The Army’s rapidly amassing power shows that democracy in Pakistan—which has scored major successes over nine consecutive years of civilian rule—is imperiled once again.
Anyone who’s visited Islamabad, Pakistan’s capital city, knows it’s usually a perfectly placid place.
Sometimes, however, the country’s cauldron of political volatility and religious extremism transforms the tranquil metropolis into a bloody battleground.
And often enough, regardless of the players involved, it’s the all-powerful military that emerges with the upper hand.
Indeed, in the aftermath of yesterday’s crackdown on protestors occupying a major city interchange, the military once again finds itself in the catbird seat.
The protestors belong to religious political parties calling for the ouster of Pakistan’s law minister, who they fault for changing the wording of an oath— uttered by Pakistani electoral candidates—about Muhammad being the final prophet. The movement is led by Tehreek-e-Labaik Ya Rasool Allah (TLY), a group that lionizes Mumtaz Qadri, a man who assassinated the governor of Punjab province in 2011 for opposing Pakistan’s blasphemy laws. TLY leader Khadim Hussain Rizvi routinely heaps abuse on religious minorities. TLY’s rallying cry is “death to blasphemers.” These are dangerous people spouting dangerous views.
The protestors had caused big headaches for a beleaguered government hammered by corruption allegations and repeatedly cut down to size ever since another anti-government movement, led by opposition leader Imran Khan, hit Islamabad in 2014. This past summer, Prime Minister Nawaz Sharif was disqualified from office by the Supreme Court. Some of his supporters suggested the Army helped the judiciary engineer a soft coup.
Recent months have seen the military repeatedly and publicly assert itself against an increasingly vulnerable government. This fall, Army spokesman Gen. Asif Ghafoor used a press conference to weigh in on economic policy—an area where even an overreaching army has typically deferred to the civilians. Even more dramatically, Pakistani Interior Minister Ahsan Iqbal was physically prevented from entering a courthouse holding a corruption hearing for Sharif. He was blocked by the Rangers—a paramilitary force theoretically under Iqbal’s command.
How unsurprising, then, that soon after the government commenced its crackdown yesterday, Gen. Ghafoor tweeted that Pakistan’s Army chief, Qamar Javed Bajwa, had called Prime Minister Shahid Khaqan Abbasi and “suggested” Abbasi “handle the Dharna peacefully.”
Unfortunately, it didn’t go well for Islamabad. The government took the dramatic step of suspending television programming and banning social media platforms, but the media blackout didn’t help civilian security officials get the protestors off the street. Even armed with tear gas and rubber bullets, the police eventually had to go on the retreat as more protestors poured onto protest sites.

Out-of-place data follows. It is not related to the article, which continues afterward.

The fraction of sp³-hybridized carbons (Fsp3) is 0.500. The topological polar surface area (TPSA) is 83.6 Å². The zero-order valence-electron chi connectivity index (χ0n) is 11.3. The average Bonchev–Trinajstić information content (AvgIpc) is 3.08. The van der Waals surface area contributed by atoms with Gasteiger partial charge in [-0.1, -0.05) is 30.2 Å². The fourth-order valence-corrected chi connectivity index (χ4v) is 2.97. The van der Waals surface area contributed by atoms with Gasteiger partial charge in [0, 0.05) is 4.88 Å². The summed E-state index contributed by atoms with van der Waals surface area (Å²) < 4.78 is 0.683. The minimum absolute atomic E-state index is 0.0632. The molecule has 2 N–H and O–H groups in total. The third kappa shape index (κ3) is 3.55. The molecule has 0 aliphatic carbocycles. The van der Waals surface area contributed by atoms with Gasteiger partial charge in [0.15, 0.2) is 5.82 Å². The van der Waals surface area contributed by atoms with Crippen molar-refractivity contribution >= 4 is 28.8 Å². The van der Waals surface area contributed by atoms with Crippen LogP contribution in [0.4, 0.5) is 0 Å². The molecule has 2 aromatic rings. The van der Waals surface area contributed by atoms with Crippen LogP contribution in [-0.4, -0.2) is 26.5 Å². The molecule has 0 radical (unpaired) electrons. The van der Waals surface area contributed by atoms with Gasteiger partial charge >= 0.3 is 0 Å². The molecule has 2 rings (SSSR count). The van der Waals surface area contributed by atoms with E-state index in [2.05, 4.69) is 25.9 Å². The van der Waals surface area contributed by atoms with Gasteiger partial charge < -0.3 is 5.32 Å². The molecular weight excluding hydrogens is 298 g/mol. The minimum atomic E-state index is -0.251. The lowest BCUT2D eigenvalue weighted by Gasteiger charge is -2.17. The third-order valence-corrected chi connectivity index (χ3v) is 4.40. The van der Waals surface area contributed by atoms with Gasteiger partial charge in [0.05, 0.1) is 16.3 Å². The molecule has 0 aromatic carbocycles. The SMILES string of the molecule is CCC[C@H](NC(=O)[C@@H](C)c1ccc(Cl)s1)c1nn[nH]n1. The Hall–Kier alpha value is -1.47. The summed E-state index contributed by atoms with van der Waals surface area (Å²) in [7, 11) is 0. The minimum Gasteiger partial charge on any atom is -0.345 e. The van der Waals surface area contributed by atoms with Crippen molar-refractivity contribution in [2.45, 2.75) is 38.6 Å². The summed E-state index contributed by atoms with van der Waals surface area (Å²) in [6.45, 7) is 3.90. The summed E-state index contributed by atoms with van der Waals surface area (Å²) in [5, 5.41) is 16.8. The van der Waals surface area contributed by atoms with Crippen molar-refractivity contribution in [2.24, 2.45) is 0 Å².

Predictably, as Saturday drew to a close, the government suspended its operation—
and asked the military to send in troops to help disperse the protestors.
As of this writing, the outcome of the crackdown was unclear. But this much is clear: No matter the outcome, the military is the winner.
The Army may not have stage-managed the protest, but it certainly derives major benefits from it—and its aftermath. The religious hardliners succeeded in doing what the Army frequently seeks to do—put pressure on the civilians and make them look vulnerable. For several weeks, a small band of extremists practically held the capital hostage with a strategically located sit-in. The government could only look on, until it finally acted, only to botch the response and defer—as it so often does—to the military.
A big takeaway from the Army’s rapidly amassing power is that democracy in Pakistan—which has scored major successes over nine consecutive years of civilian rule—is imperiled.
To be sure, Pakistan is a more democratic place today than it was decades ago. In previous eras, the troops would have been called in much sooner—or, more accurately, the troops would have called themselves in much sooner. Still, today, Pakistan’s democracy is, at the very least, highly fragile.
Even more troubling than the blows to democracy, however, is the clout of Pakistan’s religious hardliners. They don’t perform well at the ballot box, but they have a marvelous ability to mobilize and galvanize. They likely owe their clout, and the impunity they enjoy, at least in part to support from the country’s preeminent power broker—the security establishment.
The sobering reality is that a group of religious hardliners, despite being relatively small in number, managed to set up shop unencumbered in the nation’s capital for 17 days. Of course, this is a nation where actual militants—including Hafiz Saeed, the leader of Lashkar-e-Taiba freed from house arrest several days ago—periodically make public appearances across the country.
TLY and its ilk are not terrorists, but they espouse the types of ideologies that inspire terrorists. The fact that they enjoyed free rein on an Islamabad interchange for more than two weeks is great cause for concern—not just for the calm city they convulsed, but for the stability of the nation on the whole.
Michael Kugelman is deputy director of the Asia Program and senior associate for South Asia at the Woodrow Wilson International Center for Scholars in Washington, DC. Twitter @michaelkugelman; email: email@example.com